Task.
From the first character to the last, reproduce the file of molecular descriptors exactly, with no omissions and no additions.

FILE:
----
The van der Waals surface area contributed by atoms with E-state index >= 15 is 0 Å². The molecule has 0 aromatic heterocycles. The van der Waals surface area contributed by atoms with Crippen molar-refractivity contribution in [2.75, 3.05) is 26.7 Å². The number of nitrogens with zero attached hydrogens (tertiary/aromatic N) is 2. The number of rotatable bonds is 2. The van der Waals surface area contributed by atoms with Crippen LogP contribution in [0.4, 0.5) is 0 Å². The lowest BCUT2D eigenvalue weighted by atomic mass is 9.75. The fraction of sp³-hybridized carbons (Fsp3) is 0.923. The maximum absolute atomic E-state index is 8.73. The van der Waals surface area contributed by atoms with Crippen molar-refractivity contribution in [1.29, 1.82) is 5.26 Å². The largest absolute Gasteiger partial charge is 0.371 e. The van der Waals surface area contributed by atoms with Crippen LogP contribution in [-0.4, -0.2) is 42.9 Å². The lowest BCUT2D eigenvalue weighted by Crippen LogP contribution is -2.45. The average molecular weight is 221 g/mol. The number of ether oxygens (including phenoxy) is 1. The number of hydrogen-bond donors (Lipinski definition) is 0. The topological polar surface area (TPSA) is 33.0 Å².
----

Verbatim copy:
The van der Waals surface area contributed by atoms with E-state index >= 15 is 0 Å². The molecule has 0 aromatic heterocycles. The van der Waals surface area contributed by atoms with Crippen molar-refractivity contribution in [2.75, 3.05) is 26.7 Å². The number of nitrogens with zero attached hydrogens (tertiary/aromatic N) is 2. The number of rotatable bonds is 2. The van der Waals surface area contributed by atoms with Crippen LogP contribution in [0.4, 0.5) is 0 Å². The lowest BCUT2D eigenvalue weighted by atomic mass is 9.75. The fraction of sp³-hybridized carbons (Fsp3) is 0.923. The maximum absolute atomic E-state index is 8.73. The van der Waals surface area contributed by atoms with Crippen molar-refractivity contribution in [1.29, 1.82) is 5.26 Å². The largest absolute Gasteiger partial charge is 0.371 e. The van der Waals surface area contributed by atoms with Crippen LogP contribution in [-0.4, -0.2) is 42.9 Å². The lowest BCUT2D eigenvalue weighted by Crippen LogP contribution is -2.45. The average molecular weight is 221 g/mol. The number of ether oxygens (including phenoxy) is 1. The number of hydrogen-bond donors (Lipinski definition) is 0. The topological polar surface area (TPSA) is 33.0 Å².